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Septic arthritis of the lumbar facet joint presenting as spontaneous bacterial peritonitis: a rare case requiring surgical intervention

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Abstract

Purpose

To report and discuss a rare case of septic arthritis of a lumbar facet joint presenting as septic bacterial peritonitis and requiring surgical debridement.

Methods

A 55-year-old man, with a history of intravenous drug usage and hepatitis C, presented to the emergency department with fever, abdominal and lumbar pain. Examination showed ascites. Erythrocyte sedimentation rate and C-reactive protein were elevated. A paracentesis was performed, and a diagnosis of spontaneous bacterial peritonitis was assumed as acute on chronic liver failure. The patient was admitted for antibiotic treatment with cefotaxime. Staphylococcus aureus was isolated in blood cultures. Despite directed treatment, there were persistent fever, back pain and continuous elevation of serum inflammatory markers. An MRI of the lumbar spine was performed 14 days after presentation and identified septic arthritis of the left L4–L5 facet joint. In the absence of a response to the medical treatment, surgical debridement of the facet joint was performed. After surgery, back pain resolved and inflammatory markers started to decline. One year after surgery, the patient is asymptomatic and has normalization of the inflammatory markers of infection. Follow-up MRI shows complete resolution of the infection.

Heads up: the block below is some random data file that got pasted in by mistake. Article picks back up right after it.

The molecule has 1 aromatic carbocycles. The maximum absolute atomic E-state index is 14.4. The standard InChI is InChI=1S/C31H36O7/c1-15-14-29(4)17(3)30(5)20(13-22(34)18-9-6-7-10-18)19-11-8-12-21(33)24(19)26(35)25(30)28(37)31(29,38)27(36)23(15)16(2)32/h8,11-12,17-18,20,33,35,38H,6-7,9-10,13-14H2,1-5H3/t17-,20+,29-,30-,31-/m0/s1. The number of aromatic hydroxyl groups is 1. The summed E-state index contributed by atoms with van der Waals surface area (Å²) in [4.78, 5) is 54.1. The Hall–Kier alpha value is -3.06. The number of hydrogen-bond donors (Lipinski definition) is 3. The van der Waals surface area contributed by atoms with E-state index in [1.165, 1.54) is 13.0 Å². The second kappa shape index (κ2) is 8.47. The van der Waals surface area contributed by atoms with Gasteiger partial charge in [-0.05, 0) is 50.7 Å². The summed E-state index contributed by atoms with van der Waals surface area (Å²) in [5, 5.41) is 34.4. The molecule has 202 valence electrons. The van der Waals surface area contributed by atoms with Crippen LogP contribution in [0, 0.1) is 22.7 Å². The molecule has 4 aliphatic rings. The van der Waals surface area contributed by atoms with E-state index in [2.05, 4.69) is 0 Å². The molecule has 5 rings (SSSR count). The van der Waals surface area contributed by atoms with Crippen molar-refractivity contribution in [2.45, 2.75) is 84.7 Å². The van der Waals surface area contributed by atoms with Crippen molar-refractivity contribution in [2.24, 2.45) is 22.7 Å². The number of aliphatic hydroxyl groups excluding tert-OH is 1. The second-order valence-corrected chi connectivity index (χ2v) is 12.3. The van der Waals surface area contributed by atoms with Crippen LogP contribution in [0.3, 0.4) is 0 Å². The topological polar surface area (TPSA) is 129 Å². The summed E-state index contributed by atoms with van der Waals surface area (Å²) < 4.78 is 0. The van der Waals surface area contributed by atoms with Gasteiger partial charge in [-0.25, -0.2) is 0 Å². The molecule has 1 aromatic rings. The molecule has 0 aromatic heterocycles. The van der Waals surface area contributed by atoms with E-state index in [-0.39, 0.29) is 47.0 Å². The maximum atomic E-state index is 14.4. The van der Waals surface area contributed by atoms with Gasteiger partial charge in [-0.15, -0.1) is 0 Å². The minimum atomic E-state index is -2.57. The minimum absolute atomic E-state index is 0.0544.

Conclusions

Septic arthritis of the lumbar facet joints is a rare condition with no more than 50 cases reported in the literature. This infection, which can cause significant morbidity, can result from local or systemic inoculation. MRI is the diagnostic method of choice. While antibiotic therapy is the first line of treatment, when it fails, surgical debridement may be necessary.

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Correspondence to Ricardo Rodrigues-Pinto.

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Lopes Correia, B., Diniz, S.E., Lopes da Silva, E. et al. Septic arthritis of the lumbar facet joint presenting as spontaneous bacterial peritonitis: a rare case requiring surgical intervention. Eur J Orthop Surg Traumatol 30, 175–178 (2020) doi:10.1007/s00590-019-02527-y

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Keywords

  • Septic arthritis
  • Lumbar facet joint
  • Back pain
  • Paraspinal abscess